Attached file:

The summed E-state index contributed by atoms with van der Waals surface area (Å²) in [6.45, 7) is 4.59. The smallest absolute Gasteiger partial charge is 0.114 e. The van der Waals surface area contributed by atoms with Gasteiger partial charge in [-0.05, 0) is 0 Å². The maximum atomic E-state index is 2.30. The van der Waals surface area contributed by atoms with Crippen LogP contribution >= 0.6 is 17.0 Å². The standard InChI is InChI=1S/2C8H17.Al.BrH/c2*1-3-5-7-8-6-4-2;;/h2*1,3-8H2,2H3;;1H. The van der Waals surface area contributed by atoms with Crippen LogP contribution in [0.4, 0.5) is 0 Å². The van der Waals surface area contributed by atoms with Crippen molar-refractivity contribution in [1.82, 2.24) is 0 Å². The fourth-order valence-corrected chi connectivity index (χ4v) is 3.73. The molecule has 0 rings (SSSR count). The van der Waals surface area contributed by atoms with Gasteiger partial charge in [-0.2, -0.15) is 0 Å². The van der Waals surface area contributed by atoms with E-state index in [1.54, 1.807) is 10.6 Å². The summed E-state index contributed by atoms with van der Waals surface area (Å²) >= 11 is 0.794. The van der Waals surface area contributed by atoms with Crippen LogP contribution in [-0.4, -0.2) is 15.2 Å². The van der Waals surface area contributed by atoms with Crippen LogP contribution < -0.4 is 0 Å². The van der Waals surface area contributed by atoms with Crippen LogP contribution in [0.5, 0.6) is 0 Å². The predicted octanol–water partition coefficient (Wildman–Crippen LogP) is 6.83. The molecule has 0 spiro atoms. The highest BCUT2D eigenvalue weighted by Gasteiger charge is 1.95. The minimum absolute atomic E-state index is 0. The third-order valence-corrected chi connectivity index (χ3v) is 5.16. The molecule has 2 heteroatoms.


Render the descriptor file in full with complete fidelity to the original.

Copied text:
The summed E-state index contributed by atoms with van der Waals surface area (Å²) in [6.45, 7) is 4.59. The smallest absolute Gasteiger partial charge is 0.114 e. The van der Waals surface area contributed by atoms with Gasteiger partial charge in [-0.05, 0) is 0 Å². The maximum atomic E-state index is 2.30. The van der Waals surface area contributed by atoms with Crippen LogP contribution >= 0.6 is 17.0 Å². The standard InChI is InChI=1S/2C8H17.Al.BrH/c2*1-3-5-7-8-6-4-2;;/h2*1,3-8H2,2H3;;1H. The van der Waals surface area contributed by atoms with Crippen LogP contribution in [0.4, 0.5) is 0 Å². The van der Waals surface area contributed by atoms with Crippen molar-refractivity contribution in [1.82, 2.24) is 0 Å². The fourth-order valence-corrected chi connectivity index (χ4v) is 3.73. The molecule has 0 rings (SSSR count). The van der Waals surface area contributed by atoms with Gasteiger partial charge in [-0.2, -0.15) is 0 Å². The van der Waals surface area contributed by atoms with E-state index in [1.54, 1.807) is 10.6 Å². The summed E-state index contributed by atoms with van der Waals surface area (Å²) >= 11 is 0.794. The van der Waals surface area contributed by atoms with Crippen LogP contribution in [-0.4, -0.2) is 15.2 Å². The van der Waals surface area contributed by atoms with Crippen LogP contribution < -0.4 is 0 Å². The van der Waals surface area contributed by atoms with Crippen LogP contribution in [0.5, 0.6) is 0 Å². The predicted octanol–water partition coefficient (Wildman–Crippen LogP) is 6.83. The molecule has 0 spiro atoms. The highest BCUT2D eigenvalue weighted by Gasteiger charge is 1.95. The minimum absolute atomic E-state index is 0. The third-order valence-corrected chi connectivity index (χ3v) is 5.16. The molecule has 2 heteroatoms.